By Ken Perrott 27/09/2015

This was a bit of a surprise to me.

The 2013 census data show that a similar proportion of the European and Māori ethnic groups declared themselves as having no religion in the 2013 census – 46.9 percent of European and 46.3 percent of Māori (see 2013 Census QuickStats about culture and identity).

The graph below illustrates the proportion of non-religious for the different NZ ethnic groups differentiated in the census.


Recent sociological research does show differences between European and Māori economic values and beliefs and I thought this might be reflected in different religious affiliations.

But apparently not.

I wonder if these non-religious Māori feel as offended as I do when a Christian prayer, disguised as a karakia, is imposed on them? I feel this is dishonest and takes advantage of the unwillingness of New Zealanders to complain as the complaint could be interpreted as racist. But it must also offend non-Christian Māori for their culture to be hijacked like this.

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Featured image credit: eobrazy – iStock by Getty Images

0 Responses to “European and Māori major non-believers in NZ”

  • Thanks for this Ken, would certainly be interested to hear the answer to your question. I do not enjoy the fact that half the meetings I attended open with a Karakia and not because it is not nice having a bit of a traditional opening to the meeting formalities but because it is a Christian prayer. I always sit and look around the table and wonder how many of my colleagues have bowed their head in subjection to God’s authority and how many to simply hide their discomfort. So what is the total that are actually Christian?

    • Helen, I imagine that the proportion of Māori declaring themselves census Christians is similar to the totals (48.9 percent of all people who stated their religious affiliation in the 2013 census). However, the figure is a bit inflated as (I think) the Christian figures suffer from a bit of “double dipping” (Census 2013 – religious diversity).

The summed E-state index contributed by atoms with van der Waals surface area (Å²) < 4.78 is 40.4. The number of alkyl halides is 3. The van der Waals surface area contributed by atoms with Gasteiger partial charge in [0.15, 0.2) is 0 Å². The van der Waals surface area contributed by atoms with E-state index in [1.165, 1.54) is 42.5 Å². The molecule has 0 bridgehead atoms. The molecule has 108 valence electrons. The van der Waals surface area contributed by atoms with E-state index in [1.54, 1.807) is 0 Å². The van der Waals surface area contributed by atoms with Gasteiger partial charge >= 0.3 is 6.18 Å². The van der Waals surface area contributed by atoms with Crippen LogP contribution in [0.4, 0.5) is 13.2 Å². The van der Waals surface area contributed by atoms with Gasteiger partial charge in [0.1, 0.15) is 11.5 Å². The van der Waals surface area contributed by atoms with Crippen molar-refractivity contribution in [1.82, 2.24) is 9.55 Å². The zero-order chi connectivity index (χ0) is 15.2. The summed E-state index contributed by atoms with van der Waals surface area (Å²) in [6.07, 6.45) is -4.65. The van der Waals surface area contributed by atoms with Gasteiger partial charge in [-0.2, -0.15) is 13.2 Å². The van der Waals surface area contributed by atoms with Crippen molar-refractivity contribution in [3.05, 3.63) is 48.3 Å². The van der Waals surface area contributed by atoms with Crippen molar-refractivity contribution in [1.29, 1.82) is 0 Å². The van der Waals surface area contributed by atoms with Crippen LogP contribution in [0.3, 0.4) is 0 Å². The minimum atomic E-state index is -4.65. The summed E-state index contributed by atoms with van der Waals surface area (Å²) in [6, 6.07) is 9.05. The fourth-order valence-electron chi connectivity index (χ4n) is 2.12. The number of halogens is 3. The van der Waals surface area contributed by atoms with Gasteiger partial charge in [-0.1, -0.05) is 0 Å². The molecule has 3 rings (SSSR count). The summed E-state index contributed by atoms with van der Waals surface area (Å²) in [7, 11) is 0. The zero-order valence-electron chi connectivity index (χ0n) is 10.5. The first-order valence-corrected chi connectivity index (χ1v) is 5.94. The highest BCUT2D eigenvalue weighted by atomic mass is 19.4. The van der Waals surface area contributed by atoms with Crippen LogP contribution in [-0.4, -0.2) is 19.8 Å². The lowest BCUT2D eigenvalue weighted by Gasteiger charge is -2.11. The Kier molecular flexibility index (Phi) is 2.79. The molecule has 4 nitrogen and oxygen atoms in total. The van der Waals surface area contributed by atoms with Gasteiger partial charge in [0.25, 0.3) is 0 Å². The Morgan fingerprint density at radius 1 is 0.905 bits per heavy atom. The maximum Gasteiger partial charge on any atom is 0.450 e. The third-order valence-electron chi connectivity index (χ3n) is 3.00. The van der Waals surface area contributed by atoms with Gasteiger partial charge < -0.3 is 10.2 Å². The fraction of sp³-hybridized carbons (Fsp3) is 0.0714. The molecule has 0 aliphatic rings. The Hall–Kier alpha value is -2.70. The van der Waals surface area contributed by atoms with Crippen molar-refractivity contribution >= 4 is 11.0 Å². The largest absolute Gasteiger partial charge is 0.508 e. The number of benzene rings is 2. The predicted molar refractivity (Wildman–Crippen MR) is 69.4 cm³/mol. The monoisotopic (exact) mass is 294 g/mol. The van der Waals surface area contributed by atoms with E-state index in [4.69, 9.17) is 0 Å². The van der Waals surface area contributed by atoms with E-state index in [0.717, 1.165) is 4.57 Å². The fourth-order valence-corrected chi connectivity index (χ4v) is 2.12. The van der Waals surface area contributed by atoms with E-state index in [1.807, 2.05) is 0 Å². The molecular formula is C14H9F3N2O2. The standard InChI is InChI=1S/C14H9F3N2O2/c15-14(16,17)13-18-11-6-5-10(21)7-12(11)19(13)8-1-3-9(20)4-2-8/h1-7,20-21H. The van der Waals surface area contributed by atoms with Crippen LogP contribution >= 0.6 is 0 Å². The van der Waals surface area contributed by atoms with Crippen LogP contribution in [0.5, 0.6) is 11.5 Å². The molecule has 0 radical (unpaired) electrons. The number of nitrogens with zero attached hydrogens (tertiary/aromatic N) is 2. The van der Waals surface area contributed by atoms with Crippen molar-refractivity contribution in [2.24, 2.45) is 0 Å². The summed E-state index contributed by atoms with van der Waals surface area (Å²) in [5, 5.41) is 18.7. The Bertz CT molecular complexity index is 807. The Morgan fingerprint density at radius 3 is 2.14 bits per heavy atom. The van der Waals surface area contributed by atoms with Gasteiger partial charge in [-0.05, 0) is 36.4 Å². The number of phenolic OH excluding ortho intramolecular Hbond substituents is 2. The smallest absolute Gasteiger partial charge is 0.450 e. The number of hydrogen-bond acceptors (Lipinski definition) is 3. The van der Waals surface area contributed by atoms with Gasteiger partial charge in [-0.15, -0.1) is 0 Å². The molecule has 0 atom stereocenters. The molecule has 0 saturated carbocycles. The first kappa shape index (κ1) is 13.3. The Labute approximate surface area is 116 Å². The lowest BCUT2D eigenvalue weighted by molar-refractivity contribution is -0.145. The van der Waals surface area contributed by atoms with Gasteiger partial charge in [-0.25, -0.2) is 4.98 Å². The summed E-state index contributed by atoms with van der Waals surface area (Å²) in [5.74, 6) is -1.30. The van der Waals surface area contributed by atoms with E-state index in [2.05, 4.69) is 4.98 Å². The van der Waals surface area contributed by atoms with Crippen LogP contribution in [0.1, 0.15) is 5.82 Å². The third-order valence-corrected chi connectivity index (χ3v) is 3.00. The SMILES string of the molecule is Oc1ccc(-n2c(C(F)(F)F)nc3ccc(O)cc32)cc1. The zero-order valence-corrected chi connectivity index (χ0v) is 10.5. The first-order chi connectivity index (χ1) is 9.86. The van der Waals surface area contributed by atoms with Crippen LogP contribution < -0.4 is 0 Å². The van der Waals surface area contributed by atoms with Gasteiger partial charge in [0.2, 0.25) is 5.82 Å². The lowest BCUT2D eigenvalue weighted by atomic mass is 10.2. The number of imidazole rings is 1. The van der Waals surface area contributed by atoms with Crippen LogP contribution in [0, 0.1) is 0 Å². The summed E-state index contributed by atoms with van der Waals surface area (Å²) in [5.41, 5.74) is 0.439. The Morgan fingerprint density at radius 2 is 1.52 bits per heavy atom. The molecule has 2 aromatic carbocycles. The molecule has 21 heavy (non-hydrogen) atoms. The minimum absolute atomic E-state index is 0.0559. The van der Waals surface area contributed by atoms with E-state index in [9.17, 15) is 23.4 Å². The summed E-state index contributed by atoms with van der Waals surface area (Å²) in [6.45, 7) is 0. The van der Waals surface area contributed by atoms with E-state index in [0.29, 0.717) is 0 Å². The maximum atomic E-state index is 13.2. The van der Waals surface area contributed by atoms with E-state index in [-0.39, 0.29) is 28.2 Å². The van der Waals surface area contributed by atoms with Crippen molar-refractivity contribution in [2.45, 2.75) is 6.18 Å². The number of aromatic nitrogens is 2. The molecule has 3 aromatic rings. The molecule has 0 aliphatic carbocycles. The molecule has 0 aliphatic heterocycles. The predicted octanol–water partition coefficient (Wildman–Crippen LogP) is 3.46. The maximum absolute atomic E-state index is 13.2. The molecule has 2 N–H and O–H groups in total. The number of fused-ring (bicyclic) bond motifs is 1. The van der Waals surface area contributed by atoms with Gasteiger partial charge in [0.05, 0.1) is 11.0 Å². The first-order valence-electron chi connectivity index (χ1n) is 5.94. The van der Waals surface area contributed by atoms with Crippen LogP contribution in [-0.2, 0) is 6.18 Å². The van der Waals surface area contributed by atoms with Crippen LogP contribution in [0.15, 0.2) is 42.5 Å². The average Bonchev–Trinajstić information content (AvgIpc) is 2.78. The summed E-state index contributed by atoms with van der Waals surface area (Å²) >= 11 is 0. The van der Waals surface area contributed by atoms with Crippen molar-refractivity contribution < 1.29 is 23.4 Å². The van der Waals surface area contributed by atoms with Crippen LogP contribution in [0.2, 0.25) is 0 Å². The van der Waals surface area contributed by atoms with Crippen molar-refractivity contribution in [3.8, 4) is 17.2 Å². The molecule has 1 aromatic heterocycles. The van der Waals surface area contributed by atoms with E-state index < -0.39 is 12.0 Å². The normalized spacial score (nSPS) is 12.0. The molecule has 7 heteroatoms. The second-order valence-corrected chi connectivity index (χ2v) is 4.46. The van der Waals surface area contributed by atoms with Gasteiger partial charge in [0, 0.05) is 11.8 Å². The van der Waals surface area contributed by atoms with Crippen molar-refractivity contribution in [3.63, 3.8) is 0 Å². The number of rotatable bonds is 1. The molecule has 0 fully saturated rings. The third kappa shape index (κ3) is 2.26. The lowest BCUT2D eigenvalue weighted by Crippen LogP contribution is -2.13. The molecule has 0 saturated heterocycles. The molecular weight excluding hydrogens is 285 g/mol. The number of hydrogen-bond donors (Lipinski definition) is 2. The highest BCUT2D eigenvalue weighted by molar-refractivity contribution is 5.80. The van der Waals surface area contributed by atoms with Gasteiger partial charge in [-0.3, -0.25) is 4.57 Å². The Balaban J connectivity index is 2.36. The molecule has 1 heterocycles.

As for karakia – I have experienced a few really good ones – a bit like someone singing or citing a poem in other cultures. More to do with a respect for nature than “animistic” beliefs. I think they are great – but there is nothing worse than having a religious prayer imposed – especially when only being aware after a translation is offered. it feels like the wool is being pulled and shows a deep lack of respect.

      As a retiree, I don’t experience that so often these days – but do hear a lot of grumbles by it happening in workplaces. It is so difficult to deal with because of the cultural sensitivity issue. It would be good if more Māori could take a stand against this.

      John, I must admit I used the word “bleiver’ in the headline rather cynically – but it is often used that way.

      On the other hand, I have heard a few stories of atheists who love to attend church for the music. I am partial to classical requiems, and the orthodox chants, myself – but I do not enjoy the average church hymns at all.

  • Hi Helen, I’ve commented to Ken before that the census are probably not good indicators of the “believing” Christian population. Church attendance is the better indicator. There was a major survey in 2001. Dr Keven Ward of Otago Uni is probably the person with the best handle on this in NZ. An recent article of his is at:
    As an aside, are all karakia necessarily Christian (some may reflect ancient animistic beliefs) ? I’m not sure, but would be interesting to find out.